February 28, 2011
Tracking the biggest losers in Google's content farm algorithm changes — love the hand-wringing in the comments
The economics of indie writers in the Kindle Marketplace — also, how indie successes are shifting the culture of openness
Antimatière — experimental gameplay navigating a 3D world turned 2D
Gina Trapani runs the numbers on ThinkUp's first year — an amazing community working on an amazing project
Turtlecalls.com — “the copycats may be cheaper but they barely even sound like real turtles”
For the last three weeks, I’ve indexed The Daily. Now that my free trial’s up, I’ve had an intimate look at what they have to offer and, sad to say, I don’t plan on subscribing. As a result, I’m ending The Daily: Indexed, my unofficial table of contents for every article they published publicly.
I’m surprised and grateful that The Daily executive and legal team never tried to shut it down. On the contrary, when asked directly about it, publisher Greg Clayman said, “If people like our content enough to put it together in a blog and share it with folks, that’s great! It drives people back to us.” They seem like a nice bunch of folks, and I hope they succeed with their big publishing experiment.
But now that I’m ending it, I can finally address the most common question — how did I do it?
The Daily: Indexed is just a list of article headlines, bylines, and links to each article on The Daily’s official website. Anyone can grab the links from the Daily iPad app by clicking each article’s “Share by Email” button, but that would’ve taken me far too long. So, how to automate the process?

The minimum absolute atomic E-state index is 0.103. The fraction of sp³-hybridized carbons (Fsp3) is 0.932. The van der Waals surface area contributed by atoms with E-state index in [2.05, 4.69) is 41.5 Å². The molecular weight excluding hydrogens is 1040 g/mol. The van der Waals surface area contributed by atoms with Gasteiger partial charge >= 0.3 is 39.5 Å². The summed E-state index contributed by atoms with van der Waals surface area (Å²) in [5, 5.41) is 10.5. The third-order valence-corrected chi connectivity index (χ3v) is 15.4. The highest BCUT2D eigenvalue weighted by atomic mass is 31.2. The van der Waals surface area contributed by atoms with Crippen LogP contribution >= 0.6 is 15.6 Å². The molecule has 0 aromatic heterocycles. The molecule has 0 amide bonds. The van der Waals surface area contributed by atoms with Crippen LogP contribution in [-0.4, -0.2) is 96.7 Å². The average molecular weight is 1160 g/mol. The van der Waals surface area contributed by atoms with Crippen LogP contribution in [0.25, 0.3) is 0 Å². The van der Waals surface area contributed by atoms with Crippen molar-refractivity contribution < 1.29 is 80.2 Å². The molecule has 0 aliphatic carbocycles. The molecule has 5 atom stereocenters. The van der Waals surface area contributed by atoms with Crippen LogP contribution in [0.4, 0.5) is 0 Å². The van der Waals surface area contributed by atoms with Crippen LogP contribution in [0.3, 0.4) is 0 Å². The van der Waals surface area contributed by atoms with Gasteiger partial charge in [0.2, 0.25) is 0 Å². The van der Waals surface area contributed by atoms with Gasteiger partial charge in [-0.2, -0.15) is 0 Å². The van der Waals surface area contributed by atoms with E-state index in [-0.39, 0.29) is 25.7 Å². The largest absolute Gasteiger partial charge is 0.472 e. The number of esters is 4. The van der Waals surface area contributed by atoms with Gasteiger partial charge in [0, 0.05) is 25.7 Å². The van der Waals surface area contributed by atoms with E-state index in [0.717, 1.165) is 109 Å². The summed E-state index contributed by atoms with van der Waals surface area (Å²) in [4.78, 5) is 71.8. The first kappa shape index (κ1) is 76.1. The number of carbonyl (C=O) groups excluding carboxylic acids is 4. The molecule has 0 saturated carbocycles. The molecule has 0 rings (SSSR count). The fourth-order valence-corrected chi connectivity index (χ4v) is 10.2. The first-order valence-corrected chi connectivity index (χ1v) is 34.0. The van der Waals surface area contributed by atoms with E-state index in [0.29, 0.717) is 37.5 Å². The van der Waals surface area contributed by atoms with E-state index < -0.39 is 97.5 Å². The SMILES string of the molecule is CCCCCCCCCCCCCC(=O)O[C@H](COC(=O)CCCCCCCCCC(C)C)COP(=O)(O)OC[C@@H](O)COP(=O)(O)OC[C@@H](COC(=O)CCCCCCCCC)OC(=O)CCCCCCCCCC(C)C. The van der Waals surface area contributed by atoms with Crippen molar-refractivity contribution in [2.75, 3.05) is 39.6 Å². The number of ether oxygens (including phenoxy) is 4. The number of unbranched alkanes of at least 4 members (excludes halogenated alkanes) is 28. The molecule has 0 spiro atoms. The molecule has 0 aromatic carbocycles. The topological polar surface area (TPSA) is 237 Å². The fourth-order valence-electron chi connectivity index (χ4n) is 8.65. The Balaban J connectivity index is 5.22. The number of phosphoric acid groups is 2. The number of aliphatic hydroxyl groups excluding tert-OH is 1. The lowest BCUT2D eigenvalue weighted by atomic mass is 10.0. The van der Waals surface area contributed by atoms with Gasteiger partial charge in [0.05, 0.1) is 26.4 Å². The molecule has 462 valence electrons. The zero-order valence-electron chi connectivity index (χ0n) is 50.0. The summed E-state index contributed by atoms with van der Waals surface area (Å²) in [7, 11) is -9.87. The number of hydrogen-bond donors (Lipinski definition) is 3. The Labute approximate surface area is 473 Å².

When you first start The Daily application, it connects to their central server to check for a new edition, and then downloads a 1.5MB JSON file with the complete metadata for that issue. It includes everything — the complete text of the issue, layout metadata, and the public URLs.
But how can you get access to that file? My first attempt was to proxy all of the iPad’s traffic through my laptop and use Wireshark to inspect it. As it turns out, The Daily encrypts all traffic between your iPad and their servers. I was able to see connections being made to various servers, but couldn’t see what was being sent.
Enter Charles, a brilliantly-designed web debugging proxy for Mac, Windows, and Linux. By default, Charles will listen to all of your HTTP network traffic and show you simple, but powerful, views of all your web requests. But it can also act as an SSL proxy, sitting in the middle of previously-secure transactions between your browser and an SSL server.
After grabbing the JSON, I was able to write a simple Python script to extract the metadata I needed and spit out the HTML for use on the Tumblr page. Here’s how to do it.
2. For Mac users, start Network Utility to get your desktop’s local IP address. Start your iPad, make sure it’s on the same wireless network as your desktop, and go into Settings>Network>Wi-Fi. Select the wireless network, and click the right arrow next to it to configure advanced settings. Under “HTTP Proxy,” select “Manual.” Enter the IP address of your desktop for “Server” and enter in “8888” for the port.